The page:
This will be followed by a panel presentation that includes authors Sandra Brannan, Paul Higbee, Bill Schultz and Nichole Bennett. They will discuss their own experiences in getting published. Each panelist will have 20 minutes, then it will open up for questions and answers from the public.

There will be a limit of 60 participants. To register, go to

The noon hour Lunch & Learn program on Wednesday, April 16, is “Seth Bullock: The Spirit of the West,” performed by Gordy Pratt at the downtown library. Pratt portrays the ghost of lawman, frontiersman and conservationist Seth Bullock. Using first-hand stories and original songs, he weaves a colorful tale of the Wild West. Registration, also on the event calendar at the library’s website, begins Tuesday, April 1, and closes at noon Monday, April 14.

Bruce Junek and Tass Thacker will present the Community Voices program scheduled from 6 p.m. to 7 p.m. Thursday, April 17, at the downtown library. In 2011, they bicycled three and a half months across China. The couple took more than 60,000 photographs and created their “Land of the Dragon” slide program.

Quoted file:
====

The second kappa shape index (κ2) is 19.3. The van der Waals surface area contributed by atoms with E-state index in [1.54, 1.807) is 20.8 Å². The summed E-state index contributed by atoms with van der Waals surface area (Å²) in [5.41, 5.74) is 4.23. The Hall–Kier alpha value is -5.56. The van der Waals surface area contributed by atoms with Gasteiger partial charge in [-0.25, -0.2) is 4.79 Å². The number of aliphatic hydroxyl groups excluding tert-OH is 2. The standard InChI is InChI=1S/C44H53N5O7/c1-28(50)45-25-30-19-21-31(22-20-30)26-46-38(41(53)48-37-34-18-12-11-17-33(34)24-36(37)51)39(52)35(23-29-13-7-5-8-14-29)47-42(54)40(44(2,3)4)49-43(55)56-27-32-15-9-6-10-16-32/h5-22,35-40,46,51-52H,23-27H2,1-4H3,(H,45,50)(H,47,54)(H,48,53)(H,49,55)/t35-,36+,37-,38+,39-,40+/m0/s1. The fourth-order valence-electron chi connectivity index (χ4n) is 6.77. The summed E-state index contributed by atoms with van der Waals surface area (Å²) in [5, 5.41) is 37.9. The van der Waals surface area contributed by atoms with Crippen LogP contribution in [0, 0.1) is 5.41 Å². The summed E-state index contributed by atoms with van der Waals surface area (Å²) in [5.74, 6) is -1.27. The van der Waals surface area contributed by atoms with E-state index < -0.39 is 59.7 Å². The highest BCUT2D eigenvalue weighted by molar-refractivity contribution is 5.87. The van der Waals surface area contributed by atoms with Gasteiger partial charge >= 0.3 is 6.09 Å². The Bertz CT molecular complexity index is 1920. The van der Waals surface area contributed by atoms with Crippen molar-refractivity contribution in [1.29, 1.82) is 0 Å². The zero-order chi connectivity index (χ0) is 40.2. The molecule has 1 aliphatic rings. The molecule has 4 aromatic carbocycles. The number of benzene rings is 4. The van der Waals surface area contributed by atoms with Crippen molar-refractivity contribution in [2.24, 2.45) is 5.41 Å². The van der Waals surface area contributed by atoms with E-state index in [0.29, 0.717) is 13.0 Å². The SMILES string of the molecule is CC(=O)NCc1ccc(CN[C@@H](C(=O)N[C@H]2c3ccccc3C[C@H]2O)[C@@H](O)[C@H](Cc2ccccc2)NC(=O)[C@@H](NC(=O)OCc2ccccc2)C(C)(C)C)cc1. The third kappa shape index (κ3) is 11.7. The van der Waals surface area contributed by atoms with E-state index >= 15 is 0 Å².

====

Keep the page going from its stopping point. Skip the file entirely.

In celebration of National Poetry Month, the first-ever RCPL Kids’ Spring Poetry Contest with the theme of “What Spring Means to Me,” will be held throughout April. Children in grades kindergarten through five are encouraged to write anything they like about spring.

Submissions can be turned in at any of the three library locations. There will be three categories of ages: kindergarten through first grade, second and third grades, and fourth and fifth grades. A $15 Mitzi’s gift card will be given to a winner from each of the grade levels.

Poems need to be no more than 20 lines. The last day to turn them in will be April 30. Winners will be announced the first week of May. Award-winning and published poet, author and playwright Rose Klix will judge the entries.

Klix also will do a writer’s workshop, “What Do Poetry Judges Want?” from 1 p.m. to 2 p.m. Saturday, April 5, at the downtown library. Klix will share insights from her experiences judging a variety of poetry contests.

Come see what the libraries are offering in April and celebrate National Library Week with us.